The catastrophe bond market has attracted new institutional investors who recognise the benefits of the low correlation natural catastrophe risk premium, but spreads are tightening quickly. Harald Steinbichler of axessum explains the evolution of the market.
Insurers and reinsurers purchase about $300 billion of catastrophe protection each year.
Insurance companies needing re-insurance can either buy re-insurance protection from a re-insurance company or transfer the risk by sponsoring a catastrophe bond.
As a catastrophe bond is a collateralised re-insurance, the insurance company sponsoring the catastrophe bond has no counterparty risk. Therefore, it does not burn capital for counterparty risk.
Besides that, catastrophe bonds offer another market segment to insurance companies looking for re-insurance. Competition between the traditional re-insurance companies and catastrophe bonds does occur, which improves the premium level for insurance companies buying re-insurance capacity.
The disadvantage for the sponsor is the high volume needed for sponsoring a catastrophe bond. While it is easy to conclude a re-insurance contract of about $10 million, $50 million is needed to issue a catastrophe bond.
Re-insurance and direct insurance companies wrap the risk of natural disasters in a bond structure and investors like pension funds and asset management companies have now the possibility to participate in the re-insurance business.
The duration of these catastrophe bonds is typically three years and the coupon consists of the three-month Libor rate, plus a premium. The premium depends on the risk inherited in the bond, ranging from 2% to 20% per year.
Spreads on catastrophe bonds have tightened quickly, as the market has attracted new institutional investors who recognise the benefits of the low correlation natural catastrophe risk premium. The risks of catastrophe bonds covered are peak risks, such as hurricanes, typhoons and earthquakes, but only a low percentage cover terror and mortality risk.
Catastrophe bonds have to date mostly securities protection for peak perils; capital charges, the amount of capital a reinsurer must hold per amount of coverage limit provided, are quite low for non-peak perils.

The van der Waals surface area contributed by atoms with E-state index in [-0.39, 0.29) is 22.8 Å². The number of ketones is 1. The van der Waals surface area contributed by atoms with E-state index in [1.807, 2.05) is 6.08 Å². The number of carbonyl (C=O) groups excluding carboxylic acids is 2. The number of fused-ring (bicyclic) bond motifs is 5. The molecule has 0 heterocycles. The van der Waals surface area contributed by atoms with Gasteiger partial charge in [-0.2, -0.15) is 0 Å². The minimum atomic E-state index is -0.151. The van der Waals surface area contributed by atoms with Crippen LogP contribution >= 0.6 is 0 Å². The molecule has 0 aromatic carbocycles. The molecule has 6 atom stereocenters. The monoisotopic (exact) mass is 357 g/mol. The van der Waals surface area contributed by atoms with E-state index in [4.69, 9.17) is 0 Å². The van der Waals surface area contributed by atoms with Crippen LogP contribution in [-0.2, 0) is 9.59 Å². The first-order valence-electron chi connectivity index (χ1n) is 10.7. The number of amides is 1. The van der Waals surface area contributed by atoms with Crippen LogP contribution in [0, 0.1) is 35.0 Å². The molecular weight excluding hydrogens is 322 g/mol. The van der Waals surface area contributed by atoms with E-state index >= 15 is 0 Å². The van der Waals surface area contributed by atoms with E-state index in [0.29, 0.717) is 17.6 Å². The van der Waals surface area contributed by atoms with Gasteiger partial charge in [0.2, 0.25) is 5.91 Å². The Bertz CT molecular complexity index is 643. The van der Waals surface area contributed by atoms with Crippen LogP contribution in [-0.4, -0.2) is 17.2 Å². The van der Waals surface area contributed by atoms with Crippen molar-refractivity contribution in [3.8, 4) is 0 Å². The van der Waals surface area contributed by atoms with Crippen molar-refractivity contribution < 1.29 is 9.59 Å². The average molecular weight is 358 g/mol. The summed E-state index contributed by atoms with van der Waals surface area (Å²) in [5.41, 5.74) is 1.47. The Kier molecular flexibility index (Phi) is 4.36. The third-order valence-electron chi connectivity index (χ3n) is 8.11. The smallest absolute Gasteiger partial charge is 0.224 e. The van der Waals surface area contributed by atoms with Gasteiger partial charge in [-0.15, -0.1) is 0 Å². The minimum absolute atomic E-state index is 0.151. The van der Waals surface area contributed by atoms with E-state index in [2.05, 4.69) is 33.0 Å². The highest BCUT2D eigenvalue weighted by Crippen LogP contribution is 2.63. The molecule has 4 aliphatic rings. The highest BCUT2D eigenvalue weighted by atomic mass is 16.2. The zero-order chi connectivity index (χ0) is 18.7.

Catastrophe bonds are designed to cover these peak risks of (re)insurance companies.
Peak risks occur in areas of high population density, with valuable actuarial-building stock, and where insurance penetration remains high.
Therefore, catastrophe bonds currently cover US, Europe, Japan, Australia and New Zealand.
Insurance penetration is low in Philippines, for example, but high in Japan. This explains why typhoons, such as Haiyan in Philippines last year, had no impact on catastrophe bonds, but the Tohoku earthquake in Japan in 2011 did.
In fact, the Tohoku earthquake caused a default in one catastrophe bond. Japan is an important area for catastrophe bonds and fulfils all conditions for an active catastrophe bond area.
Well over 50% of the amount invested in catastrophe finance by the capital markets comes from pension funds, endowments and sovereign wealth funds, generally through specialised insurance-linked investment funds.
More than 25% of such investment capital comes from hedge funds, private equity funds, money managers and life insurers. Approximately 10% comes from reinsurers themselves and a small percentage of the capital comes from high-net-worth individuals who invest in the sector through insurance bond funds.
Investors who decide to invest in catastrophe bonds have a typical allocation of 1% to 7% of total investment allocation in this asset class.
A direct investment in insurance is an investment whose outcome exclusively depends on the outcome of some insured events – and this is also the main difference to an investment in insurance equities.
The main advantage for most investors is that catastrophe bonds extrapolate new risk/return profiles, which are in turn then not correlated to any traditional asset classes.
Since 2002, catastrophe bonds returned 8,6% per year, with a volatility of 2.9%, as measured by the Swiss Re Cat Bond Index.
The worst month for catastrophe bonds was March 2011, during the earthquake in Tohoku. Catastrophe bonds lost 3.9% in this month.
The main risk for the catastrophe bond investor is a qualified event, meaning that an event, which is covered by the catastrophe bonds happens during the lifetime of the bond. This causes a partial or total loss for the catastrophe bond.
Harald Steinbichler is managing partner at axessum
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